The day after the budget the member for North Sydney claimed that the Howard government had saved all of the windfall money from the mining boom, something that even Treasury research at the time demonstrated was completely untrue. After the budget, the member for North Sydney claimed that two-thirds of the projected deficits could be explained by the government’s spending, conveniently neglecting to put in the equation a number of very substantial government savings measures. He just happened to overlook those parts of the equation.

Recently, the member for North Sydney and, indeed, the Leader of the Opposition have been claiming that projected government borrowing—not actual government borrowing yet but projected government borrowing over a number of years—is putting upward pressure on global interest rates that, in turn, is increasing interest rates in Australia, when Australian government borrowing as a fraction is 0.001 of total global government borrowing. He has also accused me of not including, within the budget, projections for IT savings which I have talked up at some considerable length, failing to notice that in the budget update, the Updated Economic and Fiscal Outlook published in February—which he should, as shadow Treasurer, have read—there is in fact a statement of hundreds of millions of dollars worth of savings from the IT changes that the government is putting in place.

These are just the highlights, or the lowlights. But there is of course a wider picture that, soon, the opposition and the shadow Treasurer and the Leader of the Opposition are going to have to start filling in. The shadow Treasurer has said that the solution to Australia’s economic problems is quite simple: ‘The government should spend less money.’ Unfortunately, the actions of the opposition, the positions they are adopting and their behaviour in the Senate all point in the other direction. They have not yet announced a single savings proposal—not one. They continue to block government savings initiatives in the Senate. The shadow Treasurer has indicated that they would continue with the government stimulus initiatives. And they keep making expensive new promises into the bargain.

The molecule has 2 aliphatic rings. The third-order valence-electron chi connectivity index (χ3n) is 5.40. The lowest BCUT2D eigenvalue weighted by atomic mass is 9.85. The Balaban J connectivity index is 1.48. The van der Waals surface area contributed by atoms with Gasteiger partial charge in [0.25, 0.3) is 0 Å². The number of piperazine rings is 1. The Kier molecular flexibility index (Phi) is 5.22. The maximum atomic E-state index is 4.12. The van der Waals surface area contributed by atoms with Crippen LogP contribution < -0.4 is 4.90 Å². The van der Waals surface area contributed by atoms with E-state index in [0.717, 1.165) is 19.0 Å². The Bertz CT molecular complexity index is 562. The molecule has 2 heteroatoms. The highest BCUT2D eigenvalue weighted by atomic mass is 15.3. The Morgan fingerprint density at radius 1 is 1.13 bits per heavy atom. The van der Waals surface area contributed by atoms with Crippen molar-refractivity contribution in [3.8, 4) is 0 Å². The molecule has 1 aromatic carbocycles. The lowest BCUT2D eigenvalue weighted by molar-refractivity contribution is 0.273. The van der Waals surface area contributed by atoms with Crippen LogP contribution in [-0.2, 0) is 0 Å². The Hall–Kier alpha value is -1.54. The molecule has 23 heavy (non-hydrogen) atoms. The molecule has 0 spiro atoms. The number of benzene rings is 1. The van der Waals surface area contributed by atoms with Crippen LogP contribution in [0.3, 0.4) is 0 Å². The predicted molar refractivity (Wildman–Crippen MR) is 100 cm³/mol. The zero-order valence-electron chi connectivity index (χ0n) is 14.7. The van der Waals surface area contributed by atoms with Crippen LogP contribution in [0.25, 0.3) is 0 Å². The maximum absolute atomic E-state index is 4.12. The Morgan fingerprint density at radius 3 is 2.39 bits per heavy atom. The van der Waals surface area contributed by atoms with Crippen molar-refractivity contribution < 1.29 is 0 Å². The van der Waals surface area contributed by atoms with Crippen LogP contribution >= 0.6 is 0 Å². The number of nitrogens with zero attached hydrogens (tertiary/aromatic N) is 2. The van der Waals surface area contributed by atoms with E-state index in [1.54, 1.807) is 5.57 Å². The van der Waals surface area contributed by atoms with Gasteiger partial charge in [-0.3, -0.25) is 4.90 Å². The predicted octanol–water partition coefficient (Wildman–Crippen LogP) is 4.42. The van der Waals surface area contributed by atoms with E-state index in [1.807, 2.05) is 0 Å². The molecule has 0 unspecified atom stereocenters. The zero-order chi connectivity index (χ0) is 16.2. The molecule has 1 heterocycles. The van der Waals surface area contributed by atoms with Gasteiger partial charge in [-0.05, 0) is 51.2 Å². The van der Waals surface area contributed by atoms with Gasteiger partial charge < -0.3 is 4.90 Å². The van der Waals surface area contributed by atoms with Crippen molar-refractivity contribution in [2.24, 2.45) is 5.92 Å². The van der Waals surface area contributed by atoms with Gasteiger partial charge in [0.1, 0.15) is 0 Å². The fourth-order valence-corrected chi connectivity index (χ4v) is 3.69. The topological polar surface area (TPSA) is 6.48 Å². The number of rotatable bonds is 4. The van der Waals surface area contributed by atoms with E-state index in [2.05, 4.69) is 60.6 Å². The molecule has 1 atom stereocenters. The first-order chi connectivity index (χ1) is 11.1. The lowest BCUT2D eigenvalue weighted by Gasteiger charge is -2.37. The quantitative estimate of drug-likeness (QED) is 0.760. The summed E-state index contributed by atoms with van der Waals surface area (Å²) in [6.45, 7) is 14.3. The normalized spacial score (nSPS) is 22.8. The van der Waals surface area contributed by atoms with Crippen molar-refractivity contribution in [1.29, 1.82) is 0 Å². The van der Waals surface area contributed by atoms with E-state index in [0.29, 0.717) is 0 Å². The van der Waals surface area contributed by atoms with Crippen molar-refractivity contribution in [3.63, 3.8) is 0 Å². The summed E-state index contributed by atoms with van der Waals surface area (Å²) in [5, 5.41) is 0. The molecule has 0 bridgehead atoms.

We are now beyond the halfway mark in the parliamentary cycle and the business end of the season is approaching. The time when the opposition can get away with loose rhetoric, inaccuracies and ‘facts’ that are incorrect in the economic critique of the government’s position is rapidly running out. We are going to hold the opposition to account on its rhetoric. We are going to hold the member for North Sydney to account on his rhetoric as we look forward to the time when the Turnbull opposition fronts up to the next election with the list of spending cuts, the list of savings, the list of cuts to programs and the list of increased taxes that it is proposing to put in place, if elected to office, in order to fulfil the position that it is adopting today. That is the implication of the opposition’s position; that is where they are heading. They are heading for a collision with reality. It is coming sooner than they think. We are looking forward to the time when they have to specify exactly what they are going to do for Australia.